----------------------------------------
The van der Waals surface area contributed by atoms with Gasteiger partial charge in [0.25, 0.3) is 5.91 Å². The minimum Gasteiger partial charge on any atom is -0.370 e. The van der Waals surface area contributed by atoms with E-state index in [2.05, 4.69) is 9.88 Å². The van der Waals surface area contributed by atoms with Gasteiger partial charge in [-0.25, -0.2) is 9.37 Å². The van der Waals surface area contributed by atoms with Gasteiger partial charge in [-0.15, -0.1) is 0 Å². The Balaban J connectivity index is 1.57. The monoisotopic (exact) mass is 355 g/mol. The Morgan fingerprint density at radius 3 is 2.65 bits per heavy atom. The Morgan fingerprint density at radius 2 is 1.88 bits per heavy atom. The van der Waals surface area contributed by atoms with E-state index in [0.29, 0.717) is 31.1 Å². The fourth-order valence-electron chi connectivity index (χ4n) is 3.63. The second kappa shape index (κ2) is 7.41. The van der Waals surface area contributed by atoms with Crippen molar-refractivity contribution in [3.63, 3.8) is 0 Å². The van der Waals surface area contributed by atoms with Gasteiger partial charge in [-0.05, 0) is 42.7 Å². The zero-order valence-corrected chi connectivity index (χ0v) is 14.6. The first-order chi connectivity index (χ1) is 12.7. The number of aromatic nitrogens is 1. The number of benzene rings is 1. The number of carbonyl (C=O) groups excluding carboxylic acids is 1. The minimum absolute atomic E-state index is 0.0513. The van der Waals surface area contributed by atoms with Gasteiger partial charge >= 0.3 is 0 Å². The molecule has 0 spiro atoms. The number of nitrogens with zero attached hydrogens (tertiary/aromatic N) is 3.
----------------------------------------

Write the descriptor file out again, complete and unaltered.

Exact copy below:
The van der Waals surface area contributed by atoms with Gasteiger partial charge in [0.25, 0.3) is 5.91 Å². The minimum Gasteiger partial charge on any atom is -0.370 e. The van der Waals surface area contributed by atoms with E-state index in [2.05, 4.69) is 9.88 Å². The van der Waals surface area contributed by atoms with Gasteiger partial charge in [-0.25, -0.2) is 9.37 Å². The van der Waals surface area contributed by atoms with Gasteiger partial charge in [-0.15, -0.1) is 0 Å². The Balaban J connectivity index is 1.57. The monoisotopic (exact) mass is 355 g/mol. The Morgan fingerprint density at radius 3 is 2.65 bits per heavy atom. The Morgan fingerprint density at radius 2 is 1.88 bits per heavy atom. The van der Waals surface area contributed by atoms with E-state index in [0.29, 0.717) is 31.1 Å². The fourth-order valence-electron chi connectivity index (χ4n) is 3.63. The second kappa shape index (κ2) is 7.41. The van der Waals surface area contributed by atoms with Crippen molar-refractivity contribution in [3.63, 3.8) is 0 Å². The van der Waals surface area contributed by atoms with Gasteiger partial charge in [-0.05, 0) is 42.7 Å². The zero-order valence-corrected chi connectivity index (χ0v) is 14.6. The first-order chi connectivity index (χ1) is 12.7. The number of aromatic nitrogens is 1. The number of benzene rings is 1. The number of carbonyl (C=O) groups excluding carboxylic acids is 1. The minimum absolute atomic E-state index is 0.0513. The van der Waals surface area contributed by atoms with Gasteiger partial charge >= 0.3 is 0 Å². The molecule has 0 spiro atoms. The number of nitrogens with zero attached hydrogens (tertiary/aromatic N) is 3.